Road safety: looking out for cyclists

Number of cyclist deaths this year has doubled

 

Road safety applies to everybody – motorists, cyclists and pedestrians. All are vulnerable and have duties of care to each other. A doubling in the number of cyclist deaths this year prompted the Road Safety Authority (RSA) to launch a campaign asking motorists to allow a 1.5m passing distance when overtaking. Legislation to that effect is before the Dáil but it is difficult to see how penalties could be imposed. Its usefulness may lie in impressing on motorists the vulnerability of cyclists and the need to respect them as road-using equals.

Excessive speed is one of the greatest threats on the road. But impact with a cyclist or pedestrian at even 50km an hour carries a 50 per cent death threat. Dealing with that particular vulnerability requires personal visibility, a redesign of dangerous junctions and greater traffic awareness by all. The number of pedestrian deaths greatly exceeded that of cyclists over many years. Until now, that is. Cycling organisations are now seeking greater investment in cycle lanes and road improvements to make roads safer and user-friendly for everybody. That is the way to go. But cyclists have their own responsibilities regarding lighting; high visibility clothing and helmets; clear signals; awareness of visual black spots on lorries and strict adherence to the rules of the road. Motorists should recognise their particular vulnerability, slow down and give them more room when overtaking.

The number of cyclists in Dublin and other cities has grown exponentially in the past decade. As a cheap, healthy and environmentally friendly means of transport, it would be a terrible shame if concerns about road safety stifled its growth. Most fatal collisions occur at road junctions, according to the RSA, and it has conducted a number of campaigns designed to raise awareness of this with truck drivers, motorists and cyclists. Seven of the 11 deaths recorded this year took place outside of Dublin. That may reflect inadequate investment in rural roads and cycle lanes, rather than individual fault. Whatever the reason, greater care by all road users is required.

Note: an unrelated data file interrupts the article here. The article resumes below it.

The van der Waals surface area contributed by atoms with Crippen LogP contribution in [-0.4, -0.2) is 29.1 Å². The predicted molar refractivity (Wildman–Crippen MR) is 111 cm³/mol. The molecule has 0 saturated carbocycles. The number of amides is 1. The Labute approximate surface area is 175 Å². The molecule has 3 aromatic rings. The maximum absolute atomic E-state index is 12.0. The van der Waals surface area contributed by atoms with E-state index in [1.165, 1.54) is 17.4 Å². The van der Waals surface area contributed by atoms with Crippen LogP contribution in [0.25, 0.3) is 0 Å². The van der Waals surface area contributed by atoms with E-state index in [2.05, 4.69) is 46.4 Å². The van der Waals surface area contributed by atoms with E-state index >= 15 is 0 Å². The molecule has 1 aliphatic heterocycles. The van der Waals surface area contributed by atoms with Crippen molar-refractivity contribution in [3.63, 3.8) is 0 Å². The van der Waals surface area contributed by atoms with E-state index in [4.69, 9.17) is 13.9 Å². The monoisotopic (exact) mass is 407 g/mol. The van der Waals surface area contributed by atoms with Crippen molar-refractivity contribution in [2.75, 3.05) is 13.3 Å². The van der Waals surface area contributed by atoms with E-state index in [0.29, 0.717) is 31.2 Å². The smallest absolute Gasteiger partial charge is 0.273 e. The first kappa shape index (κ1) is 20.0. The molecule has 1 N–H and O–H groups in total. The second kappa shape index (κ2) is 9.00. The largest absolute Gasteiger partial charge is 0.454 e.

The Irish Times Logo
Commenting on The Irish Times has changed. To comment you must now be an Irish Times subscriber.
SUBSCRIBE
GO BACK
Error Image
The account details entered are not currently associated with an Irish Times subscription. Please subscribe to sign in to comment.
Comment Sign In

Forgot password?
The Irish Times Logo
Thank you
You should receive instructions for resetting your password. When you have reset your password, you can Sign In.
The Irish Times Logo
Please choose a screen name. This name will appear beside any comments you post. Your screen name should follow the standards set out in our community standards.
Screen Name Selection

Hello

Please choose a screen name. This name will appear beside any comments you post. Your screen name should follow the standards set out in our community standards.

The Irish Times Logo
Commenting on The Irish Times has changed. To comment you must now be an Irish Times subscriber.
SUBSCRIBE
Forgot Password
Please enter your email address so we can send you a link to reset your password.

Sign In

Your Comments
We reserve the right to remove any content at any time from this Community, including without limitation if it violates the Community Standards. We ask that you report content that you in good faith believe violates the above rules by clicking the Flag link next to the offending comment or by filling out this form. New comments are only accepted for 3 days from the date of publication.